President Obama won a decisive re-election Tuesday night by sweeping most of the industrial Midwest and breaking open what had been a deadlocked race against Republican challenger Mitt Romney.
The president stormed to victory in swing states from Pennsylvania to Wisconsin, assuring his election even as the verdict in Florida and Virginia remained in doubt.
Ohio put Obama over the top, a fitting status for the state that had commanded more candidate visits, manpower and campaign cash than any other all year long.
Supporters who jammed McCormick Place in Chicago for Obama's victory celebration broke into a frenzy when TV networks began projecting him the winner shortly after 11p.m.ET. The president was to address them later in the night.
Obama, seeking to capitalize on his bailout of the auto industry, put the election away by winning Ohio, Wisconsin, Iowa, Michigan and Pennsylvania in the country's heartland. He won New Hampshire as well, while Romney captured North Carolina.
The national popular vote remained close early this morning, with both candidates slightly below 50%. Exit polls gave Obama an edge, however, making it likely he would emerge with the most votes.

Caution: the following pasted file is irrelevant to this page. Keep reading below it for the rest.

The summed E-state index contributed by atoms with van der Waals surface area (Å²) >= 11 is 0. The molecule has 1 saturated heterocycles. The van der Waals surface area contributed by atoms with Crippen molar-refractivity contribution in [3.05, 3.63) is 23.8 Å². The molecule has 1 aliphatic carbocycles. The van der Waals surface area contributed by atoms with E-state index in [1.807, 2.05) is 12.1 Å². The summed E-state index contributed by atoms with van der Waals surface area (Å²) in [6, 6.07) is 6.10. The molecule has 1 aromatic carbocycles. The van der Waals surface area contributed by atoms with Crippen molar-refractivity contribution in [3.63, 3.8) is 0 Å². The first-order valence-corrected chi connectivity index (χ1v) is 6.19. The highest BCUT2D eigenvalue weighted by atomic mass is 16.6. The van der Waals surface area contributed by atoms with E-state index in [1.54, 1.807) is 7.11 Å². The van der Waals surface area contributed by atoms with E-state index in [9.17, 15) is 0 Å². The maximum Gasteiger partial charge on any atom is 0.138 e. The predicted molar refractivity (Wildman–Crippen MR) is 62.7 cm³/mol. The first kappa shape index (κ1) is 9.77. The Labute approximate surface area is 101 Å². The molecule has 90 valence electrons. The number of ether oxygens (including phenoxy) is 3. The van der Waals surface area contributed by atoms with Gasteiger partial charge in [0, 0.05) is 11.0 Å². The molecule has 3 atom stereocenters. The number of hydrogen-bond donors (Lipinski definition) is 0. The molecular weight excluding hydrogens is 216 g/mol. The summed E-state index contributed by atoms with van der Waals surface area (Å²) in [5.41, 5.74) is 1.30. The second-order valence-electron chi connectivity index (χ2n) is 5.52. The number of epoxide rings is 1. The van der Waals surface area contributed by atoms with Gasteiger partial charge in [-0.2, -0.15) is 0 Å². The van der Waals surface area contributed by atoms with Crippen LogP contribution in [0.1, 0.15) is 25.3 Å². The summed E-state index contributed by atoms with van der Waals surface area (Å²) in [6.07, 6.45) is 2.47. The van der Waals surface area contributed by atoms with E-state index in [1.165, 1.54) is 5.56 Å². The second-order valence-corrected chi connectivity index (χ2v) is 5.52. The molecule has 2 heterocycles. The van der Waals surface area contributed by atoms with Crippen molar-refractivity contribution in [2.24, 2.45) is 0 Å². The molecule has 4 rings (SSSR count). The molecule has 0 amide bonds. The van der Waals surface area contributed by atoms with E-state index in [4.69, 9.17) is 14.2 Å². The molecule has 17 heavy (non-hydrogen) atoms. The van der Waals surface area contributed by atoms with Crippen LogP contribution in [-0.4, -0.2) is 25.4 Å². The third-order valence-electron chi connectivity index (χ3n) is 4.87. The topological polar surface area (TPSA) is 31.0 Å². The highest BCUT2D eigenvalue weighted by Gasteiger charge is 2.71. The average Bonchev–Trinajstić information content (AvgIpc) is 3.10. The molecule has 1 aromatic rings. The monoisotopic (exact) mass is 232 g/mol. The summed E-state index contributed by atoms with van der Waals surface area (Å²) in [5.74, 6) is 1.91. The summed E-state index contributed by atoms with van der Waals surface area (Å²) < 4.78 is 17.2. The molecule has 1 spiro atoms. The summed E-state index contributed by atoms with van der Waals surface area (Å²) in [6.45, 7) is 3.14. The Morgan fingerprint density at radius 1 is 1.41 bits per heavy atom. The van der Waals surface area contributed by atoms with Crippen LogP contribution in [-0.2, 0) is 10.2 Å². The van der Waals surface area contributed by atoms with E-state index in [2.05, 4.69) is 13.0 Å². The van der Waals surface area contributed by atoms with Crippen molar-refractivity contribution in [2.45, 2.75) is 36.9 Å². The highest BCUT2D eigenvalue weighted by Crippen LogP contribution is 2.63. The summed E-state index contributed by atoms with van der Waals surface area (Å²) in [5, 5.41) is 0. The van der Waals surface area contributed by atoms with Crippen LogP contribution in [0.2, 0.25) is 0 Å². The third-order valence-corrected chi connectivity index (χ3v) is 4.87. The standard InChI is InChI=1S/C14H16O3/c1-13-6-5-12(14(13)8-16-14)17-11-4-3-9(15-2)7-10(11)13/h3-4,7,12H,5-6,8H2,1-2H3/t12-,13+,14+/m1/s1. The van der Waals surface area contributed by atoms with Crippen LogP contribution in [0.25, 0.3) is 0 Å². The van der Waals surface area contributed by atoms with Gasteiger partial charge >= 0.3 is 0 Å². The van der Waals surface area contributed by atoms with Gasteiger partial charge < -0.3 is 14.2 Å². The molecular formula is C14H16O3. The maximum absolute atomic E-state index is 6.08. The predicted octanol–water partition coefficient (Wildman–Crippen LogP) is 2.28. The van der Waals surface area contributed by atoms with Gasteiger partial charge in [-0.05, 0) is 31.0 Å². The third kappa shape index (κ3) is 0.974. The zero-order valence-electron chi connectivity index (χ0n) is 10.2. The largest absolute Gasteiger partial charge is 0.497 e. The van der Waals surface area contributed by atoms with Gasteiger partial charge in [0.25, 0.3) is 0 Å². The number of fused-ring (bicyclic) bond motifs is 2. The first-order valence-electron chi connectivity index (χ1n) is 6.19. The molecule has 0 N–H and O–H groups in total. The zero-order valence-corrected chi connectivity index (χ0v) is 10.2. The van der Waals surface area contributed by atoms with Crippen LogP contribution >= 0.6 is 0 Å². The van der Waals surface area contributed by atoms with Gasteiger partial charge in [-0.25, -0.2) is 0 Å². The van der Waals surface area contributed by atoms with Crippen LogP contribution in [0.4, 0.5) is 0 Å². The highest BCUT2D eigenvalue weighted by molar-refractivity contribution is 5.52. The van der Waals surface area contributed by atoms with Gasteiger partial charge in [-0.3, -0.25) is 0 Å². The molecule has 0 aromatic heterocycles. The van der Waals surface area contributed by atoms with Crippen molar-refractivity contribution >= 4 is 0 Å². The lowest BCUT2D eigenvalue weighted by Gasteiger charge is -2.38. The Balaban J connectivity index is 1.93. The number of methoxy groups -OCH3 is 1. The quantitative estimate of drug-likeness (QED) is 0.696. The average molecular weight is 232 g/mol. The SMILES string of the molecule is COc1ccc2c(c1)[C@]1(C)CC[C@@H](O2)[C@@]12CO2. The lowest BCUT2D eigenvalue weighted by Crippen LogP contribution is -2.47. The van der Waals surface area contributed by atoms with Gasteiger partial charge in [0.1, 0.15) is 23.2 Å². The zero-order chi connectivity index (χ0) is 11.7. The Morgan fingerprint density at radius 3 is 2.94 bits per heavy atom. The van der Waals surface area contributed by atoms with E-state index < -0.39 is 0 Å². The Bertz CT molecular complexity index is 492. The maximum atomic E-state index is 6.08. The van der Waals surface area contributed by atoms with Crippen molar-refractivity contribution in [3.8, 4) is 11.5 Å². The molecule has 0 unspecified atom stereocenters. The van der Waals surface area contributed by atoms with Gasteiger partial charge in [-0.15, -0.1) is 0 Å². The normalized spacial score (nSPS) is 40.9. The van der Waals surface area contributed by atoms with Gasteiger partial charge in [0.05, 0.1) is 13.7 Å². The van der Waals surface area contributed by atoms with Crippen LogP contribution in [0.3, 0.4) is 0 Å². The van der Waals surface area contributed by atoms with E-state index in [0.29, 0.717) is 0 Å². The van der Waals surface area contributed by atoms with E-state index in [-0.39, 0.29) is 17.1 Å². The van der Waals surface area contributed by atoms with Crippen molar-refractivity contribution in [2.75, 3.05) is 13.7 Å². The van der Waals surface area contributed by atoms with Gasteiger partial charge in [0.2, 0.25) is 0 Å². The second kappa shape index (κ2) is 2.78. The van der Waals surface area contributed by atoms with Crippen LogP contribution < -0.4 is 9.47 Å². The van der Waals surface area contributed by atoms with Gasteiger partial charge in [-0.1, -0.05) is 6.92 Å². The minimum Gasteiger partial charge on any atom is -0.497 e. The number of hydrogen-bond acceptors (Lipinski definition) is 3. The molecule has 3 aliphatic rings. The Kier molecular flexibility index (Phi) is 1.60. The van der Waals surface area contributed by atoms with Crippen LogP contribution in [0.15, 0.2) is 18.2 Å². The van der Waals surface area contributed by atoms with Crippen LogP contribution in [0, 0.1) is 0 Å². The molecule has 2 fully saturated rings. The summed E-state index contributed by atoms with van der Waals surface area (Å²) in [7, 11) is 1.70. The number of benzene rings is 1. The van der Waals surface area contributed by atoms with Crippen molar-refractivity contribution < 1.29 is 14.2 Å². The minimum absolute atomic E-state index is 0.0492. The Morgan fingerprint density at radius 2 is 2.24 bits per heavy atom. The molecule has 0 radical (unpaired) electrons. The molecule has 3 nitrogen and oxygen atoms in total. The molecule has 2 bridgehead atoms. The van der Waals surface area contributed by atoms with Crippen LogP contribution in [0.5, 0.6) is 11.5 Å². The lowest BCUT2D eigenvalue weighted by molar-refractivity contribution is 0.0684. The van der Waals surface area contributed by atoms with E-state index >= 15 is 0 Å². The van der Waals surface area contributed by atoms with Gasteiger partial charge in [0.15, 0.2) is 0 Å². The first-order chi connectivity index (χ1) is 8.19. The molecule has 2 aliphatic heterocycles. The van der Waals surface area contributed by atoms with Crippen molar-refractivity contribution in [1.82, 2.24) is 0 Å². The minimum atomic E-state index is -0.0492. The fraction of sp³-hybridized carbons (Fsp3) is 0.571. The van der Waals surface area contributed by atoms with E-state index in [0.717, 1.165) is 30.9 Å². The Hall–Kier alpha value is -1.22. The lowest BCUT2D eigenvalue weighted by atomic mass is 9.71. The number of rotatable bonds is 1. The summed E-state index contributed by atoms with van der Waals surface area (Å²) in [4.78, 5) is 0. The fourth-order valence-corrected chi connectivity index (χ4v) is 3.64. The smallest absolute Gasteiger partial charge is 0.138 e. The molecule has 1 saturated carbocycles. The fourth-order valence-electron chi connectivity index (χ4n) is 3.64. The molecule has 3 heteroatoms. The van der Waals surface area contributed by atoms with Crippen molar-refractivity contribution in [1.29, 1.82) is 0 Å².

The surveys showed that six in 10 voters felt the economy was the top issue -- and that those who decided at the last minute broke slightly for Obama, thanks in part to his response to Hurricane Sandy.
Obama became only the 17th president to win two terms -- a feat all the more noteworthy in the face of 7.9% unemployment, higher than any modern president has faced. He spent the day playing pickup basketball in his hometown of Chicago after stopping at a South Side campaign office, where he congratulated Romney for "a hard-fought race."
Romney voted in Belmont, Mass., but kept campaigning in Pennsylvania and Ohio, where his plane met those of vice presidential candidates Joe Biden and Paul Ryan on the Cleveland tarmac. "We fought to the very end," Romney said.
A fierce battle for Congress appeared to preserve the status quo. Democrats' Senate wins from Massachusetts to Missouri secured their majority, while Republicans headed toward continued rule in the House.
Now the victors face the hard work of governing: Obama and lawmakers have 55 days to reach a deal before scheduled tax increases and spending cuts threaten another recession.
All day long, voters encountered hours-long lines in Florida, Virginia and elsewhere, voting-machine malfunctions in key Ohio precincts and polling stations without power in the storm-stricken Northeast.
For some, the end couldn't come soon enough. In Virginia, Romney voter Robert Adams had four words to describe it: "Too long. Too noisy."